And yes, I know it's strange to post about losing a person and losing a dog in the same breath, and I realize that I'm grieving Circe far more than Dave right now. That's where I am. Missing Circe is uncomplicated, pure grief and it's easier to process. She was such a constant presence in our lives, and I'm grateful that she was happy right up until the end, and I feel lucky that she had her stroke on a Saturday because I don't know how I could have handled the irrational guilt if I'd come home from work to find her there alone.

Loss comes in so many shapes, and my struggle is always to accept it, to let myself feel it and to stop trying to rationalize it.

P.S. - Adrian did indeed have a raging case of hand, foot and mouth, and I can say with authority that having to wake up multiple times a night to slather cold yogurt all over your hysterical toddler in the bathtub (because you read somewhere that maybe, possibly, it could help) provides a bit of temporary distraction in the midst of grief, or at least makes you wonder what the fuck you did in a past life to deserve this.

P.P.S. - I know I keep promising posts to people and then forgetting to write them. I'm sorry! If I promised something and didn't do it, let me know! I have a bunch of drafts that I'll try to revisit and polish up when I get a moment (although my moments are few and far between these days).

25 comments:

  1. Rachel, that is so much loss. And I'm not surprised that your beloved dog and stepfather are in the same post - you've been grieving your stepfather, in one way or another, since his accident.

    May the fall be more joyous and healthier!

    (I had HFM in August - blisters in my mouth - and it was HORRIBLE & lasted forever, and made everything taste horrible, which was truly frustrating during the best produce time in New ENgland!)

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  2. Rachel, I am so sorry for your losses.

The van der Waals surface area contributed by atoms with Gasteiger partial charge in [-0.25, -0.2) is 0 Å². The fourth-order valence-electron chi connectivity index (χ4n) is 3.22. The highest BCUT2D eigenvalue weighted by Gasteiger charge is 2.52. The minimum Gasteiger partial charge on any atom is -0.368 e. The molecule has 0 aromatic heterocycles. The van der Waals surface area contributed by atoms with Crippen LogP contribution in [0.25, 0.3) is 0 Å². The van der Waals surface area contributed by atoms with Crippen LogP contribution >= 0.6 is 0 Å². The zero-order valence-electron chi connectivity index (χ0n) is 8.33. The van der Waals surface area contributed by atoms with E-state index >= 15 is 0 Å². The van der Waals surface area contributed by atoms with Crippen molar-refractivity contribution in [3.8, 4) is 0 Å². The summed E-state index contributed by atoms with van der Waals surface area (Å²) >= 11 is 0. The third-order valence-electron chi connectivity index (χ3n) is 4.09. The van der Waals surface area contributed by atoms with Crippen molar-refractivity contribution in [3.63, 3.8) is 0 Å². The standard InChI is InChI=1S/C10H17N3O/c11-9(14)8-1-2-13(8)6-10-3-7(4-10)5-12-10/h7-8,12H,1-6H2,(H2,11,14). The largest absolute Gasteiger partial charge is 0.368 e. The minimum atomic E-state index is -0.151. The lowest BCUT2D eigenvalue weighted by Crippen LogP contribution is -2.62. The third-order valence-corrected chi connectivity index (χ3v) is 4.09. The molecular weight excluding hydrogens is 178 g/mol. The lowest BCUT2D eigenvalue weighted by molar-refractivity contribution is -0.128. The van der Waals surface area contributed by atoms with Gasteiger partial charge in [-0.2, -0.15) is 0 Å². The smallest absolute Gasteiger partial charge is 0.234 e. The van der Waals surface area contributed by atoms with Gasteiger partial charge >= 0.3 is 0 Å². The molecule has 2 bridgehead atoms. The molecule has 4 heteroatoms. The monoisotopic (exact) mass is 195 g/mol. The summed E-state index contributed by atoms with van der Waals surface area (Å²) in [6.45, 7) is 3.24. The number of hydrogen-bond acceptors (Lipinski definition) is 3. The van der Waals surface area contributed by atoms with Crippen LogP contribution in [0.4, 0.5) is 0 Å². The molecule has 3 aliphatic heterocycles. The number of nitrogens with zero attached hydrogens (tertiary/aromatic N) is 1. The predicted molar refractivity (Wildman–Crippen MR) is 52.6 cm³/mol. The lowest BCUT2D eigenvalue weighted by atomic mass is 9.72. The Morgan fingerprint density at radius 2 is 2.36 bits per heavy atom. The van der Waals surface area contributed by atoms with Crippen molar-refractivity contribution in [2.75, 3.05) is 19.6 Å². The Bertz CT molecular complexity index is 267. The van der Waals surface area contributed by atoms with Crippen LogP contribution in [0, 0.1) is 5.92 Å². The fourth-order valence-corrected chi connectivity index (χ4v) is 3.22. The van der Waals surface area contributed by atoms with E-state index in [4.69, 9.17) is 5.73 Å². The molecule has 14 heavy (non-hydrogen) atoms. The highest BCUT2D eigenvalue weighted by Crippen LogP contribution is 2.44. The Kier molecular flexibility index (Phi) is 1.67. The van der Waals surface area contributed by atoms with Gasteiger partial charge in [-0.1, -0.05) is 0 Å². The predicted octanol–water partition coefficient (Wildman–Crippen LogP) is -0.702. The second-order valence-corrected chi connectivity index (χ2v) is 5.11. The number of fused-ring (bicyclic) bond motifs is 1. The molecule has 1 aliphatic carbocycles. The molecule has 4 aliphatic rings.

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  3. So, so sorry you had such a tough summer. Wishing you some semblance of peace in the days ahead, and may the memories of both Dave and Circe dog be blessings to you always. Cherish the memories!

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  4. I'm so sorry - what a doozy. My father has TBI (you once sent me a very nice email response when I sent you a note about one of your anniversary posts) and I completely understand and validate that complex balance of grief and resentment. My experience is that TBI eliminates a person's ability to be empathetic which is just very exhausting and so difficult. My dad is kinder to his kids but just awful to my mother. You are not cold at all! No one understands unless they are in the trenches too. Sorry for the loss on top of loss.

    So sorry about your pup! Dogs are the best and it's sad that we have to lose them. Also sorry about the daycare germ onslaught - my kid is three now and each year improved (we still get sick monthly Sept-May but less severe! #blessed) so I hope you all and Adrian fare better as her immune system develops.

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  5. Hugs to you. Grief is a beast with unknown depths, and to be navigating two big losses at once is a lot to cope with.

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  6. This all sounds so unbelievably tough. I think you deserve all the grace you can give yourself as well as some treat yoself days. Additionally, I'm going to give my dog a slice of pizza tonight in honor of Circe. Hugs to you and so sorry for your many losses.

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  7. So much loss, and to be going through both conflicted and pure grief at once - I can't actually imagine what that's like. I am glad nobody has foot and mouth disease right now, but most of all I hope this fall is gentle to you and that winter is peaceful.

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  8. I am so sorry for your enormous losses Rachel. I hope the rest of the year is peaceful for you and your family

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  9. Rachel,